We compared the effects of high-intensity statin monotherapy versus moderate-intensity statin and ezetimibe combination therapy on major adverse cardiovascular events (MACE) in patients with acute myocardial infarction (AMI).
Using the Korean National Health Insurance Service database, we screened 82,941 patients with AMI who underwent percutaneous coronary intervention (PCI) between 2013 and 2016. Among them, we identified 9,908 patients treated with atorvastatin 40 mg (A40, n=4,041), atorvastatin 20 mg + ezetimibe 10 mg (A20+E10, n=233), rosuvastatin 20 mg (R20, n=5,251), or rosuvastatin 10 mg + ezetimibe 10 mg (R10+E10, n=383). The primary outcome was MACE, a composite of all-cause death, non-fatal myocardial infarction undergoing PCI, repeat revascularization, and ischemic stroke. Multivariable analyses were performed using the inverse probability of treatment weighting method.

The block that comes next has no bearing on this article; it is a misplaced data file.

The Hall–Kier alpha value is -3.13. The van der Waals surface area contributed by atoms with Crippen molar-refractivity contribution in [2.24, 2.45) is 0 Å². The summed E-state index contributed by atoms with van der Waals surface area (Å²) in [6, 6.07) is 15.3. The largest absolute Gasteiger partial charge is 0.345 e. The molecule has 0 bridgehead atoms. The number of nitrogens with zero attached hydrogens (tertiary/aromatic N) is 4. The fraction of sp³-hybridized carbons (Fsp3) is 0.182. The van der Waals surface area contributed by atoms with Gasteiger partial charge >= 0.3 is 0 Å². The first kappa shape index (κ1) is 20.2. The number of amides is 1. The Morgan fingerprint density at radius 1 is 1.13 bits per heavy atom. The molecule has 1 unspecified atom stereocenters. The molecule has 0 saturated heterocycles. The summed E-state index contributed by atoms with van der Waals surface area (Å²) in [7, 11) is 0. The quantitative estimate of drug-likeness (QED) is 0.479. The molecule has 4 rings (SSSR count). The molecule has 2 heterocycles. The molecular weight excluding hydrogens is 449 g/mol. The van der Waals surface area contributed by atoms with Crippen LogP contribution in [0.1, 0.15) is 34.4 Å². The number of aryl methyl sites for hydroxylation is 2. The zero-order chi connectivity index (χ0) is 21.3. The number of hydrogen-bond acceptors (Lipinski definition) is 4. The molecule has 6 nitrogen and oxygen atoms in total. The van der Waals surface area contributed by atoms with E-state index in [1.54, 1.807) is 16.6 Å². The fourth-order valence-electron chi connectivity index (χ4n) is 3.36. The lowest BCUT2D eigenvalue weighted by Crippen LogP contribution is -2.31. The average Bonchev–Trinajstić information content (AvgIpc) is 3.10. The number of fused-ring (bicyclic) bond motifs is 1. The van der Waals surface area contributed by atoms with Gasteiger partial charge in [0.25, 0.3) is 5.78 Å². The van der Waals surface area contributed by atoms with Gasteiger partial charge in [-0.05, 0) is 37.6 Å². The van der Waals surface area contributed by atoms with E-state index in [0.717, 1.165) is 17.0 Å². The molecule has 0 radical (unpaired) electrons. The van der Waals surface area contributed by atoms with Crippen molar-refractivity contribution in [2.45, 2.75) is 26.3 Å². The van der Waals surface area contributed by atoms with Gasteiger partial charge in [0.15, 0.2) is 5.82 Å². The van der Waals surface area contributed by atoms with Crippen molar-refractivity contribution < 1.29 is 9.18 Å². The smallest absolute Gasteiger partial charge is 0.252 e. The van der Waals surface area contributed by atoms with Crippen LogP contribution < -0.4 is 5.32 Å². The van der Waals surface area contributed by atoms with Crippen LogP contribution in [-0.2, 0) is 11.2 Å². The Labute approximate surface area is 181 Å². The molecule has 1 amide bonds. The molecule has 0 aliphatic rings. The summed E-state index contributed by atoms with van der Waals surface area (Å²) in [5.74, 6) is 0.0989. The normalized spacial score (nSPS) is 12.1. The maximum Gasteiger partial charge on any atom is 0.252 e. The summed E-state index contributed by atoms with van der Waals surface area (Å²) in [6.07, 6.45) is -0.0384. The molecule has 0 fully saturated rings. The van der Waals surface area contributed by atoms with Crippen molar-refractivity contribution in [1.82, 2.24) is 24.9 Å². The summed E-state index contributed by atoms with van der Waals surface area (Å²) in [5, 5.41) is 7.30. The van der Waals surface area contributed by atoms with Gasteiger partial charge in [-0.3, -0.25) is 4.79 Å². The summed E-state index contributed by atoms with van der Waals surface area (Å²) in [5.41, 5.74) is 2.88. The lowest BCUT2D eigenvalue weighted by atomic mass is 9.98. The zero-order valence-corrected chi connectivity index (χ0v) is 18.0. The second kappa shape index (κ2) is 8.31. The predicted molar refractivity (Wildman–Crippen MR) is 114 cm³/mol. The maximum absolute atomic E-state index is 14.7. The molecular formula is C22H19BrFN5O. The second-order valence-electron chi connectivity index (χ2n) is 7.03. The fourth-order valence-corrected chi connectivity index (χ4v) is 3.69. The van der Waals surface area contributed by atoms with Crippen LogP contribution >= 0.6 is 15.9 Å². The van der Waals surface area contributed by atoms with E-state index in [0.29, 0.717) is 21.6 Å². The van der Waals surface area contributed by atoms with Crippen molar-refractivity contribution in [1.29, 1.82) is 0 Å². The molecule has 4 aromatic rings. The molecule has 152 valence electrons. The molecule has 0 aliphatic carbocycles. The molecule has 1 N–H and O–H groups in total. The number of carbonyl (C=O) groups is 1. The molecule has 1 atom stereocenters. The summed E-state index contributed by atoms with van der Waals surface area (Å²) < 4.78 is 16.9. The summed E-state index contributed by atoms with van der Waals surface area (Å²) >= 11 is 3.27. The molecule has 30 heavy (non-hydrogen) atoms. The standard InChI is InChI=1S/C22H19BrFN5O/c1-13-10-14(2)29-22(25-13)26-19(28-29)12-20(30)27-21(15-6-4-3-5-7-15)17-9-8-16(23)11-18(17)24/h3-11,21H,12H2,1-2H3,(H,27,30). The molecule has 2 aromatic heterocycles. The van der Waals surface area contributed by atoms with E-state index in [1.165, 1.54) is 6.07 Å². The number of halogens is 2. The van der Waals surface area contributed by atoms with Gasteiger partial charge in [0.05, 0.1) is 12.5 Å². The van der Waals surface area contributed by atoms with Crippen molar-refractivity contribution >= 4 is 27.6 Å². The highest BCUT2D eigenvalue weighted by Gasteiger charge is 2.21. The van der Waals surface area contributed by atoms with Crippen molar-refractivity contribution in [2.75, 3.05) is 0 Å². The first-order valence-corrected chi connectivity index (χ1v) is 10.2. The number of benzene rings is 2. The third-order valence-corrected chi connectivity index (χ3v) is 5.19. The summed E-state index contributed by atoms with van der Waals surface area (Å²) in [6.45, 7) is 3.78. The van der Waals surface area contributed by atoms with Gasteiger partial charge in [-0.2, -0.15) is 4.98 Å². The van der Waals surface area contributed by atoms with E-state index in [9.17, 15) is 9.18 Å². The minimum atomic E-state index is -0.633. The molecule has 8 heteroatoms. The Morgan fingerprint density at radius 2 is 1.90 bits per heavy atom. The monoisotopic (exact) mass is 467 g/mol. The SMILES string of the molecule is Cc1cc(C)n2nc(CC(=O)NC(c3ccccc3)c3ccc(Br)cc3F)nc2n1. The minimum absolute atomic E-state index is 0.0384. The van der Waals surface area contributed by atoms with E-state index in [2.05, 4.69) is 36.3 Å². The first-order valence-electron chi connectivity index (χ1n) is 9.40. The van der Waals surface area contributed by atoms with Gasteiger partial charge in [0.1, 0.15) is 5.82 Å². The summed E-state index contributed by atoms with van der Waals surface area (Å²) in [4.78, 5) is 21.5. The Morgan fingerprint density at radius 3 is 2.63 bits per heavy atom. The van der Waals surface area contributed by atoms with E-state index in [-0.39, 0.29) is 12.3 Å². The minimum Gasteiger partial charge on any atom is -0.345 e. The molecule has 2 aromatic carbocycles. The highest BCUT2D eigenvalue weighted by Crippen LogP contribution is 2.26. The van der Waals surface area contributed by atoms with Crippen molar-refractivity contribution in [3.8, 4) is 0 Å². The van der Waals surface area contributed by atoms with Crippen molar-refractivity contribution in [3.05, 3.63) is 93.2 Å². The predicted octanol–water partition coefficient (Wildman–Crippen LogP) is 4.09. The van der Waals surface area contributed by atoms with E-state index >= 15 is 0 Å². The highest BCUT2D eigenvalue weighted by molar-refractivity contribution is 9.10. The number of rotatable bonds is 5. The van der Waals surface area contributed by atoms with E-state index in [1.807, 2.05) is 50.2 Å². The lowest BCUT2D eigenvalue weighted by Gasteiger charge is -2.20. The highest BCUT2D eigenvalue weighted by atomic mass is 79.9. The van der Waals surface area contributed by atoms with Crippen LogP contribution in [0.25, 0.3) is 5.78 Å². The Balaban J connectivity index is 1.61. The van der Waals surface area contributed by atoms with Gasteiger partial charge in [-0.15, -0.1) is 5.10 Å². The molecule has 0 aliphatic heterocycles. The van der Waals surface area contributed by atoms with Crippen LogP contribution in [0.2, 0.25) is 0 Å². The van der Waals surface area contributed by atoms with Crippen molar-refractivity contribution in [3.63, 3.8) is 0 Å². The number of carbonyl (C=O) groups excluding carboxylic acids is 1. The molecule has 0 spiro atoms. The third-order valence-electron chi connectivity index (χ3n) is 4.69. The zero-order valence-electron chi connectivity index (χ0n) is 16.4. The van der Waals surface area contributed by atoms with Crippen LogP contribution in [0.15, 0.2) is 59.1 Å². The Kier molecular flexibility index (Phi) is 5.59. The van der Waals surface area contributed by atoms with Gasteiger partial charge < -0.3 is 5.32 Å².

The incidence rate of MACE in the overall population was 42.97 cases per 1,000 person-years. There was no significant difference in the risk of composite outcomes of MACE between the groups. However, the R10+E10 group showed a higher risk of all-cause death (hazard ratio, 2.07; 95% confidence interval, 1.08–3.94) than the A40 group (reference group) in the weighted multivariable model.
In this study, there was no significant difference in the composite outcome of MACE between high-intensity statin monotherapy and moderate-intensity statin and ezetimibe combination therapy.